I don't have ADD. That said, I have used ADD meds at many times in the past. It makes me a far, far more efficient and more persistent worker. ADD drugs should do that for just about everyone. That is part of why I have a serious problem with the line of argument "ADD meds helped me, therefore I have ADD." Well then yeah, I have ADD, pretty much everyone I've ever known who has ever taken an ADD medication to help with studying has ADD, and the whole population might as well just be on amphetamines. But clearly that's not true.

So while I'm not going to subscribe to the OP's argument, the idea that there is overdiagnosis of ADD and/or that the criteria for the disease merely represent a difference of function rather than a detriment to be corrected, could certainly be valid.

Syvelocin
March 23rd, 2011, 08:47 PM
ADD/ADHD, like other mental illnesses can be a neurological problem, if, like you said, it's diagnosed correctly. It can also be inherited as well, pointing more to a disorder than a "difference in functioning" alone. A lot of the issue is in parts of the brain that control the functioning. I have to agree, it is overdiagnosed. Just like every single main mental disorder. Kids are being diagnosed with anything and everything earlier and earlier with less and less studying. Misdiagnosis is bound to happen.

Dimitri
March 23rd, 2011, 09:27 PM
Attention deficit hyperactivity disorder (ADHD)

URL of this page: http://www.nlm.nih.gov/medlineplus/ency/article/001551.htm
http://www.nlm.nih.gov/medlineplus/images/nd_print_version.pnghttp://www.nlm.nih.gov/medlineplus/images/nd_email.png (http://virtualteen.org/cgi/medlineplus/email_request.pl?refPage=http://www.nlm.nih.gov/medlineplus/ency/article/001551.htm&emailTitle=Attention+deficit+hyperactivity+disorder+%28ADHD%29)http://www.nlm.nih.gov/medlineplus/images/addthis_icon.gif (http://www.addthis.com/bookmark.php?v=250&username=medlineplus&ui_508_compliant=true&ui_language=en)
ADHD is a problem with inattentiveness, over-activity, impulsivity, or a combination. For these problems to be diagnosed as ADHD, they must be out of the normal range for a child's age and development.

Causes

Imaging studies suggest that the brains of children with ADHD are different from those of other children. These children handle neurotransmitters (including dopamine, serotonin, and adrenaline) differently from their peers.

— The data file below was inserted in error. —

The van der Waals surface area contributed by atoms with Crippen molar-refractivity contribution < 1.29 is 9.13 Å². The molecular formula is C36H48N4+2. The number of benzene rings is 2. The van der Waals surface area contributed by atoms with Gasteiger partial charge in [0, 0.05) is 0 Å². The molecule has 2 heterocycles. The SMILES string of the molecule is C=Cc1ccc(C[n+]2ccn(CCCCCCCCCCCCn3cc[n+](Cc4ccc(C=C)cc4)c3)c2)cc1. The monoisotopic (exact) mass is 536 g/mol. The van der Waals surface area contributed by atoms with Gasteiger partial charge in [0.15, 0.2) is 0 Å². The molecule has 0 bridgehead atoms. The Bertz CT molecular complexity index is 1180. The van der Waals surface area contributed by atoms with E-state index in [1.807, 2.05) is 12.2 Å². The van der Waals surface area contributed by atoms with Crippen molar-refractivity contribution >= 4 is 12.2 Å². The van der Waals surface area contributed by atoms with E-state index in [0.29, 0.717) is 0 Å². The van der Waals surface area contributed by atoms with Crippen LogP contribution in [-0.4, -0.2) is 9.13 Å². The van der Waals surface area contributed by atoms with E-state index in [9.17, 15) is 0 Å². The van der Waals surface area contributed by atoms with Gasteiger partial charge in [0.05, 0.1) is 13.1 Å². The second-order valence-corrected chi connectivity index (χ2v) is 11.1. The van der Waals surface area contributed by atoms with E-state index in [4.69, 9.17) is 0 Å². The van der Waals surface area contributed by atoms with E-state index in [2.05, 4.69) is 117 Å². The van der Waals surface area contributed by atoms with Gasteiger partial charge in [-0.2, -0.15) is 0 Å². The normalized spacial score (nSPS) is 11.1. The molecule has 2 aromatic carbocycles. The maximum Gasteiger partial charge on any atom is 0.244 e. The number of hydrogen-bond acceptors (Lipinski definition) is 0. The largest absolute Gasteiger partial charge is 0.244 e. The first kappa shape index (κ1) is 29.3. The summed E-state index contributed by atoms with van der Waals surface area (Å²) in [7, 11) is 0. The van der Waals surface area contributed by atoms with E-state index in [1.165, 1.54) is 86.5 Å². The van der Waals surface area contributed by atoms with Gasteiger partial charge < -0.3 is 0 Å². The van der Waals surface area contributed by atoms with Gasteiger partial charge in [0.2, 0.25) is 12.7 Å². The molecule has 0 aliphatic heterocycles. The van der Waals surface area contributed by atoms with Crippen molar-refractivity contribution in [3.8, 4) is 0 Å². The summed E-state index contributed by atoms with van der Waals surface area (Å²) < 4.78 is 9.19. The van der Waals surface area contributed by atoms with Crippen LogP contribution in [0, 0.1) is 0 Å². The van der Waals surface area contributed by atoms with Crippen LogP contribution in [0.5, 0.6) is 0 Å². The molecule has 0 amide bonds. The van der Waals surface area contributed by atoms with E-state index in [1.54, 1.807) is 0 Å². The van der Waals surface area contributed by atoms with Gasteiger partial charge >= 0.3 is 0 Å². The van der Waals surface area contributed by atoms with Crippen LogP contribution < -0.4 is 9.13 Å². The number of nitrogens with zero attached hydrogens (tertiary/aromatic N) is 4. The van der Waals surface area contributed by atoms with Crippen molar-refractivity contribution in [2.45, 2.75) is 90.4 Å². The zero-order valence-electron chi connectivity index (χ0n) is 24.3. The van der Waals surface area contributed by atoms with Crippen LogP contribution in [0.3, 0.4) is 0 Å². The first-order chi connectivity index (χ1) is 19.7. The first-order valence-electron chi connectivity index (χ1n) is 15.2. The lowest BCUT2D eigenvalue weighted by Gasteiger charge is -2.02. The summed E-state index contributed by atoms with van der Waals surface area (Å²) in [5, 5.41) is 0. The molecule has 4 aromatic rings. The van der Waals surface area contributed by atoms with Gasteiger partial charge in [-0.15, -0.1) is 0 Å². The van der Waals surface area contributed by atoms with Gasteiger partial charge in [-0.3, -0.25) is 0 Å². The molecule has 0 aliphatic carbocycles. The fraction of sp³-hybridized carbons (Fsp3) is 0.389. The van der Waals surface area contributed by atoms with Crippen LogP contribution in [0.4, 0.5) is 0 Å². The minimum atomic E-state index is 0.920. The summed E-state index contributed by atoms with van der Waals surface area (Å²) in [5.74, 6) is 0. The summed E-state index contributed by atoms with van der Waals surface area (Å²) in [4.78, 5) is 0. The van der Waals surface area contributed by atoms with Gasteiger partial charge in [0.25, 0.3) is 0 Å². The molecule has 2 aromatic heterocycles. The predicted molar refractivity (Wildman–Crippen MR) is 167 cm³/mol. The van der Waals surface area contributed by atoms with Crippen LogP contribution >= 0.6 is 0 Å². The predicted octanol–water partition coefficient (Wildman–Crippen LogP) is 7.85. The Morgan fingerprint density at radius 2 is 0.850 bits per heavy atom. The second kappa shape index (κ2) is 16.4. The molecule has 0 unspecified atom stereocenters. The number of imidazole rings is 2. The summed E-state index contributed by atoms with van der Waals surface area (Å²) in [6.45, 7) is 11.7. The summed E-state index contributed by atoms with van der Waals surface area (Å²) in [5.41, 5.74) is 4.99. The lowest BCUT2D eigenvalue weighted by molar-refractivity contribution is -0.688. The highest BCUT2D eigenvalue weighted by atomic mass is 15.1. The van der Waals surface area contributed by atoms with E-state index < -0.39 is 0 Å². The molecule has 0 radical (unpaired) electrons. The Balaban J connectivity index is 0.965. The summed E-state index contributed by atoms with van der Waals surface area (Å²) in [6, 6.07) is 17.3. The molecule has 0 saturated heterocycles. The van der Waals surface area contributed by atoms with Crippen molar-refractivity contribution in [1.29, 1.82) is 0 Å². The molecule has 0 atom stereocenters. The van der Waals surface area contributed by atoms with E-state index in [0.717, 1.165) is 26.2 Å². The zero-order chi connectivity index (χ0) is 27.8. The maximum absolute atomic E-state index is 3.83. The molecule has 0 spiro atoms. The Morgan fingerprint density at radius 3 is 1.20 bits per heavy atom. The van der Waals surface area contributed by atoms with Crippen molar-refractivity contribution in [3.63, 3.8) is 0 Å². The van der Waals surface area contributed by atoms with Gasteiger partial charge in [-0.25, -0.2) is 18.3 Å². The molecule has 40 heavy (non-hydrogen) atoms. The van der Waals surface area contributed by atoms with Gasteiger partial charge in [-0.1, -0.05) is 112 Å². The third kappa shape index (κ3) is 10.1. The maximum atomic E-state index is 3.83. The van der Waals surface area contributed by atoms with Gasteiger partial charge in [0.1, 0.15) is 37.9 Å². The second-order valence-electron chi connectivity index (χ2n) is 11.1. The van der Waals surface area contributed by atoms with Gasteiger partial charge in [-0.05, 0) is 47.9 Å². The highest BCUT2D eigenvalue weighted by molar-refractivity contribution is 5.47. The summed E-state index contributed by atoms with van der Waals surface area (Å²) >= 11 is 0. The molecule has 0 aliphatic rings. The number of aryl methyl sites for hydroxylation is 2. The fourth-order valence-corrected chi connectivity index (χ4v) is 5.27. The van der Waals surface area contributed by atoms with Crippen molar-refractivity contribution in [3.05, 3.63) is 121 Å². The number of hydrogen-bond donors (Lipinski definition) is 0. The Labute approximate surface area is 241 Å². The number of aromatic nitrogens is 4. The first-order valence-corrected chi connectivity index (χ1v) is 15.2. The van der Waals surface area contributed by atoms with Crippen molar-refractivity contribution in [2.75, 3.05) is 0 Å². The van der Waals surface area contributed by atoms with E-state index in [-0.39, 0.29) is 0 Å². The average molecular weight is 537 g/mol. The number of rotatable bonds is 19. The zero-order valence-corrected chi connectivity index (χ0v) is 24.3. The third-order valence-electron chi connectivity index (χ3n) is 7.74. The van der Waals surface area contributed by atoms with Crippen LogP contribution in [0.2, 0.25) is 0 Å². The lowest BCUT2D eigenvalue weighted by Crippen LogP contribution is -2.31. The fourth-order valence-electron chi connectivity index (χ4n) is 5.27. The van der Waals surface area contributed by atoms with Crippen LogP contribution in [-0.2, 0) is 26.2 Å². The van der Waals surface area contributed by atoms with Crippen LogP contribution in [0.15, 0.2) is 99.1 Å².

ADHD may run in families, but it is not clear exactly what causes it. Whatever the cause may be, it seems to be set in motion early in life as the brain is developing.
Depression (http://ie.surfcanyon.com/search?f=sl&q=Depression&partner=wtiieusi), lack of sleep, learning disabilities, tic disorders, and behavior problems may be confused with, or appear with, ADHD. Every child suspected of having ADHD should have a careful evaluation to determine what is contributing to the behaviors that are causing concern.
ADHD is the most commonly diagnosed behavioral disorder of childhood. It affects about 3 - 5% of school aged children. ADHD is diagnosed much more often in boys than in girls.
Most children with ADHD also have at least one other developmental or behavioral problem. They may also have another psychiatric problem, such as depression or bipolar disorder (http://www.nlm.nih.gov/medlineplus/ency/article/000926.htm).
Symptoms

The symptoms of ADHD are divided into inattentiveness, and hyperactivity and impulsivity.
Some children with ADHD primarily have the inattentive type, some the hyperactive-impulsive type, and some the combined type. Those with the inattentive type are less disruptive and are more likely to miss being diagnosed with ADHD.
Inattention symptoms:

Fails to give close attention to details or makes careless mistakes in schoolwork
Has difficulty sustaining attention in tasks or play
Does not seem to listen when spoken to directly
Does not follow through on instructions and fails to finish schoolwork, chores, or duties in the workplace
Has difficulty organizing tasks and activities
Avoids or dislikes tasks that require sustained mental effort (such as schoolwork)
Often loses toys, assignments, pencils, books, or tools needed for tasks or activities
Is easily distracted
Is often forgetful in daily activities
Hyperactivity symptoms:

Fidgets with hands or feet or squirms in seat
Leaves seat when remaining seated is expected
Runs about or climbs in inappropriate situations
Has difficulty playing quietly
Is often "on the go," acts as if "driven by a motor," talks excessively
Impulsivity symptoms:

Blurts out answers before questions have been completed
Has difficulty awaiting turn
Interrupts or intrudes on others (butts into conversations or games (http://ie.surfcanyon.com/search?f=sl&q=games&partner=wtiieusi))
Exams and Tests

Too often, difficult children are incorrectly labeled with ADHD. On the other hand, many children who do have ADHD remain undiagnosed. In either case, related learning disabilities or mood problems are often missed. The American Academy of Pediatrics (AAP) has issued guidelines to bring more clarity to this issue.
The diagnosis is based on very specific symptoms, which must be present in more than one setting.

Children should have at least 6 attention symptoms or 6 hyperactivity/impulsivity symptoms, with some symptoms present before age 7.
The symptoms must be present for at least 6 months, seen in two or more settings, and not caused by another problem.
The symptoms must be severe enough to cause significant difficulties in many settings, including home, school, and in relationships with peers.
In older children, ADHD is in partial remission when they still have symptoms but no longer meet the full definition of the disorder.
The child should have an evaluation by a doctor if ADHD is suspected. Evaluation may include:

Parent and teacher questionnaires (for example, Connors, Burks)